Michael Mullen, a former chairman of the U.S. Joint Chiefs, says the U.S. defense budget can be trimmed and more focus should be placed on Washington’s non-military national security tools.
The retired Navy admiral joined other members of the defense community by reiterating his opposition to the $500 billion, 10-year cut to planned Pentagon spending that will kick in Jan. 2 unless Congress and the president reach a $1.2 trillion deficit-paring plan or agree to delay the automatic cuts.
During an event in Washington, Mullen and former Sen. John Warner, R-Va., said those reductions would undercut national security because they would be implemented by taking about 9 percent from all non-exempt parts of the Pentagon budget.
“You cannot take a sledgehammer” to the Pentagon budget, Warner said. “We can and should reduce it. But it has to be done carefully. ... You cannot break defense and hope to glue it back together the next day.”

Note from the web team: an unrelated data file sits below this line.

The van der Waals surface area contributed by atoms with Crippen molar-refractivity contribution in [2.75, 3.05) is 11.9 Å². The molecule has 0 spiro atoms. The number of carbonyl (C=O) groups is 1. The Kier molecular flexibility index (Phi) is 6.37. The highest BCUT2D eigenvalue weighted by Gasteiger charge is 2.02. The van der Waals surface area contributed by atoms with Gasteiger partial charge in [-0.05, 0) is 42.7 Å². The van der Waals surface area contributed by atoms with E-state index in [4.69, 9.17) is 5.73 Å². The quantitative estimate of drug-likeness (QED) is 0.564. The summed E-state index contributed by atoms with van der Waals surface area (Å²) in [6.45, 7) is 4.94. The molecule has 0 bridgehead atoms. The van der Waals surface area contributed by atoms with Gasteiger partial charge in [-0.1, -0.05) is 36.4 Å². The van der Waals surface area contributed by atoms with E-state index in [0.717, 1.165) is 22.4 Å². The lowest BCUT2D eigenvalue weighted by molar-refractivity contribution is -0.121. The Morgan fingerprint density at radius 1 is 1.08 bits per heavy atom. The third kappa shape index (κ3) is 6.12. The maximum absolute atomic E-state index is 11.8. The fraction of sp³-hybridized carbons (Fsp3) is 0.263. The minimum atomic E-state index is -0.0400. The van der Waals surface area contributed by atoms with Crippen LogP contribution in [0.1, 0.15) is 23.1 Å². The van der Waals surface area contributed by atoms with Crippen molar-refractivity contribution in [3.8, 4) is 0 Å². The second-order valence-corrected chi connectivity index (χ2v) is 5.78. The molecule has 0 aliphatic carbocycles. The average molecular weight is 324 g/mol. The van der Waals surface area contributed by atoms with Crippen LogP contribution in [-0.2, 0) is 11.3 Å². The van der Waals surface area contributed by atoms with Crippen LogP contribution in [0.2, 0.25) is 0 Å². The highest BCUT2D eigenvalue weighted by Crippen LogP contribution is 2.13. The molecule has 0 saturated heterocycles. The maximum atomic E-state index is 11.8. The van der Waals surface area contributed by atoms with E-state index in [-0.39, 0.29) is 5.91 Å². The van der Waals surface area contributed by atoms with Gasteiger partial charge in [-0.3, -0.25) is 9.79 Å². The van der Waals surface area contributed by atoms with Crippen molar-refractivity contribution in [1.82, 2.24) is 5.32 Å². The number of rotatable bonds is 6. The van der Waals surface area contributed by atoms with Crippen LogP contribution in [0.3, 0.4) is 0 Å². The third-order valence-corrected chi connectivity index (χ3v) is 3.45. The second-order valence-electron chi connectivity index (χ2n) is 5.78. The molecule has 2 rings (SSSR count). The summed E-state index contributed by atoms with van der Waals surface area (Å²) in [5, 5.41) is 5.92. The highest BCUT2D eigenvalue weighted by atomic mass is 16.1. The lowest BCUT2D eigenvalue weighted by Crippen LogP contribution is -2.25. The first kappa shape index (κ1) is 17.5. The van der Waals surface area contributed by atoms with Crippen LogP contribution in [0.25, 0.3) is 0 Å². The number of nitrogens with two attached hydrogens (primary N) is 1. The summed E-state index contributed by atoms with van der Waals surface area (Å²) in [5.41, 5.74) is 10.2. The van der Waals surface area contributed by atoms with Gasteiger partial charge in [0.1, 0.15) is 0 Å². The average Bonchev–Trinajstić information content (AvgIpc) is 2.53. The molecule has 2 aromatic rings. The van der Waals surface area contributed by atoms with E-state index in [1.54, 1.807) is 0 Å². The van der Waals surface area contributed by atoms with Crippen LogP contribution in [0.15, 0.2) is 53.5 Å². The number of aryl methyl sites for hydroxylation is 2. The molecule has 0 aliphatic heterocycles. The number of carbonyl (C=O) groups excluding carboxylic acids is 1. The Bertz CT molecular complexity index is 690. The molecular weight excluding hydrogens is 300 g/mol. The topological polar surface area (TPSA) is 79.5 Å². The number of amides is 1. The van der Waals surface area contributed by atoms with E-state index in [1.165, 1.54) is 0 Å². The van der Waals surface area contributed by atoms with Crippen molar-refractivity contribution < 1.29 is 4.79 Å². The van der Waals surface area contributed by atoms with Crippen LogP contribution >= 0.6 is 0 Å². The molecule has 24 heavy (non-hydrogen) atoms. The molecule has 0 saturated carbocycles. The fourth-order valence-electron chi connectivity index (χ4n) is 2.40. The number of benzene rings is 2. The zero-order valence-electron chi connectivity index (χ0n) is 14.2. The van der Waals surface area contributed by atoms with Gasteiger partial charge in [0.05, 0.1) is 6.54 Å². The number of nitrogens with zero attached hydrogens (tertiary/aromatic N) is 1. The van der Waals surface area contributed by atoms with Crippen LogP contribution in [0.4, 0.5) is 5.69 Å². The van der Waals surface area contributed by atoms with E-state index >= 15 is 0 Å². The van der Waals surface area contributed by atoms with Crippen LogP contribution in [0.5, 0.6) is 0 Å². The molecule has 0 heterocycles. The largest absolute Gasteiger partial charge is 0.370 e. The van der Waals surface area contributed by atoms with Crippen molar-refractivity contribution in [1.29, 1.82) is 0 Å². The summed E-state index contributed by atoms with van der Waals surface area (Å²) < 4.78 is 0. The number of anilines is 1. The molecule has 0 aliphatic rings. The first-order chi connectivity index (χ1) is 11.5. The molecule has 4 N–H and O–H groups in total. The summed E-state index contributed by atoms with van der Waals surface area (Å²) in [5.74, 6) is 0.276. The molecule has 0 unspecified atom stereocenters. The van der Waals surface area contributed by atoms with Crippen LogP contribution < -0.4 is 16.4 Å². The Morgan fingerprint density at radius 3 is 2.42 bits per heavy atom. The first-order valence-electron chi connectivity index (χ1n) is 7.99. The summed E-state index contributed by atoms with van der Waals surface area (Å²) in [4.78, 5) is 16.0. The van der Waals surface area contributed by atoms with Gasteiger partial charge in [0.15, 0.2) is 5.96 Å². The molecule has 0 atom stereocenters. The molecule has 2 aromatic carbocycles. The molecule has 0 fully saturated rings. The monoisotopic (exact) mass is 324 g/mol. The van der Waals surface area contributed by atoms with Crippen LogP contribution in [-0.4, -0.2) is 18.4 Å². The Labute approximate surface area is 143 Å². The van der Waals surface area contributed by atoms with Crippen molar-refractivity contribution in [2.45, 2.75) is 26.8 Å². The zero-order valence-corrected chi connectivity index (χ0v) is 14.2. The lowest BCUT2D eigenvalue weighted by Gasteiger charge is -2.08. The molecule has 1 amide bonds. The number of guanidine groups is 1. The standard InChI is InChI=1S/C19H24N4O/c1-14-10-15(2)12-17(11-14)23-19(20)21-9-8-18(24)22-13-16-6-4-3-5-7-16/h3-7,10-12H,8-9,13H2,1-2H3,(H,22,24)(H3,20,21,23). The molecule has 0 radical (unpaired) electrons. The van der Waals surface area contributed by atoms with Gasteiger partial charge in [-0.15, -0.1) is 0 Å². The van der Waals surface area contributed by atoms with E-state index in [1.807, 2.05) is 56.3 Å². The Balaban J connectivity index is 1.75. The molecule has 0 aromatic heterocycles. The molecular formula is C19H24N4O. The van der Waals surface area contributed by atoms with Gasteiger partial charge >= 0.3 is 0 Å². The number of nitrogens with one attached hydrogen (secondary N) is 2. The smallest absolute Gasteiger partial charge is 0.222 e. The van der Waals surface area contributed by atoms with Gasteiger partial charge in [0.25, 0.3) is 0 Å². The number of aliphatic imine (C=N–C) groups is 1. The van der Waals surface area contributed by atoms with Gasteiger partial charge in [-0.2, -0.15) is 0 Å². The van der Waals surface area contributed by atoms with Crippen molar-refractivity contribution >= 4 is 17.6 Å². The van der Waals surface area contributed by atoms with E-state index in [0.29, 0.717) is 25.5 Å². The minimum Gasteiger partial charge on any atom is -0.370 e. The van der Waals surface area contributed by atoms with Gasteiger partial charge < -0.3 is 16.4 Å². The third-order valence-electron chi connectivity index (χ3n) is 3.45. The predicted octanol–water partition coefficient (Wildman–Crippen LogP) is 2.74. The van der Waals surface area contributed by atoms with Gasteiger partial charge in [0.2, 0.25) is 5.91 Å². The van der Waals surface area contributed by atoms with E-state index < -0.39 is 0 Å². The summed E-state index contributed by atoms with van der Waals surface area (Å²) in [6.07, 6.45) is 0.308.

Mullen appeared, however, to break with many of his former uniformed colleagues when he said two things: That the Pentagon can take more budget cuts and “resources need to be shifted to the non-military” devices in Washington’s national security and foreign policy toolbox.
The duo’s comments came during the kick-off event for a new group called the Coalition for Fiscal and National Security, which aims to help foster solutions to America’s fiscal woes.